Autoimmune Diseases Volume 2014 (2014), Article ID 201657, 11 pageshttp://dx.doi.org/10.1155/2014/201657
Review Article Treatment of Chronic Inflammatory Demyelinating Polyneuropathy: From Molecular Bases to Practical Considerations
Paolo Ripellino,1 Thomas Fleetwood,1 Roberto Cantello,1 and Cristoforo Comi1,2,3
1 Department of Neurology, A.O.U. Maggiore di Novara, Amedeo Avogadro University, Corso Mazzini 18, 28100 Novara, Italy
2 Department of Translational Medicine, Section of Neurology and Interdisciplinary Research Centre of Autoimmune Diseases (IRCAD), Via Solaroli 17, 28100 Novara, Italy
3 Department of Translational Medicine, Amedeo Avogadro University, Via Solaroli 17, 28100 Novara, Italy
Received 29 September 2013; Accepted 13 November 2013; Published 14 January 2014
Academic Editor: Umberto Dianzani
Copyright © 2014 Paolo Ripellino et al. This is an open access article distributed under the Creative Commons Attribution License, which permits unrestricted use, distribution, and reproduction in any medium, provided the original work is properly cited.
Chronic inflammatory demyelinating polyneuropathy (CIDP) is an autoimmune disease of the peripheral nervous system, in which both cellular and humoral immune responses are involved. The disease is clinically heterogeneous with some patients displaying pure motor form and others also showing a variable degree of sensory dysfunction; disease evolution may also differ from patient to patient, since monophasic, progressive, and relapsing forms are reported.
Underlying such clinical variability there is probably a broad spectrum of molecular dysfunctions that are and will be the target of therapeutic strategies. In this review we first explore the biological bases of current treatments and subsequently we focus on the practical management that must also take into account pharmacoeconomic issues.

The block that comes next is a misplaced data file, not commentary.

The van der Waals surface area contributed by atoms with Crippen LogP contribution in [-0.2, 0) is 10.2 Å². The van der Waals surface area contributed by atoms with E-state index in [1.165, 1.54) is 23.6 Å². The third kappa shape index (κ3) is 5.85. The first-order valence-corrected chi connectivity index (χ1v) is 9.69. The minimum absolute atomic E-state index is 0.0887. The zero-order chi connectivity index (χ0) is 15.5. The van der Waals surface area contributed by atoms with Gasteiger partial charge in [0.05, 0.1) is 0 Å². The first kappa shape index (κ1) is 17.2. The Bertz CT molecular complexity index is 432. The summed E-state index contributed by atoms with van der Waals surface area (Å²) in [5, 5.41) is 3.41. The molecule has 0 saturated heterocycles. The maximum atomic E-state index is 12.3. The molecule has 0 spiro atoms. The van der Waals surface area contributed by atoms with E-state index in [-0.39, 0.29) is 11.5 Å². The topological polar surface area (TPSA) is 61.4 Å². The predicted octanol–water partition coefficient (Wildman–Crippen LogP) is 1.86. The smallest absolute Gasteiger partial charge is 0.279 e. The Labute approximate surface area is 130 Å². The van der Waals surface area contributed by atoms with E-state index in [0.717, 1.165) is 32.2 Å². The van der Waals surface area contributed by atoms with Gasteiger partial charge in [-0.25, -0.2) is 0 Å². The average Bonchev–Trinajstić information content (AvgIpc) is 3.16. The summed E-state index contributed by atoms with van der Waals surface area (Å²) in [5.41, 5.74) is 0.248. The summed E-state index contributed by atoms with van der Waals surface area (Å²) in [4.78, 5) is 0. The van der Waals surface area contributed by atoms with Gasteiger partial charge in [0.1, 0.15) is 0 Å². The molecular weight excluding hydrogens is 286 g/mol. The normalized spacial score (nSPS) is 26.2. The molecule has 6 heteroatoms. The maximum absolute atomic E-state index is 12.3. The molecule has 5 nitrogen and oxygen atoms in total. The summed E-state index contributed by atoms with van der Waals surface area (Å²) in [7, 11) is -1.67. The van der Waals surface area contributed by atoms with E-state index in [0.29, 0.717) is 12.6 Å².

[snip]CIDP is defined by a slow clinical deterioration that reaches its maximum after more than 8 weeks, differently from GBS, which is an acute and self-limiting disease. That aside, there are many similarities between these two conditions, which may even be variants of the same disease spectrum, with CIDP being the result of prolonged survival of activated T cells
, not undergoing apoptosis due to a defective Fas pathway function [18–20], and GBS characterized by a self-limitation likely related to a preserved function of such apoptotic mechanism. In line with this concept, the finding that corticosteroids are effective in CIDP and not in GBS would be related to the known effect of these drugs in restoring T cell apoptosis.
Currently available treatments for CIDP are corticosteroids, immune globulin, plasma exchange (PE), and chronic immunosuppressive agents [21, 25].
CIDP is a rare but treatable disease. Clinical experience indicates that about 70% of patients will respond to immunomodulation; there are patients responding to steroids, whereas others, especially with pure motor CIDP, will benefit more from IVIg or PE. It is becoming evident that CIDP is not a uniform disease but includes several variants which might have different response profiles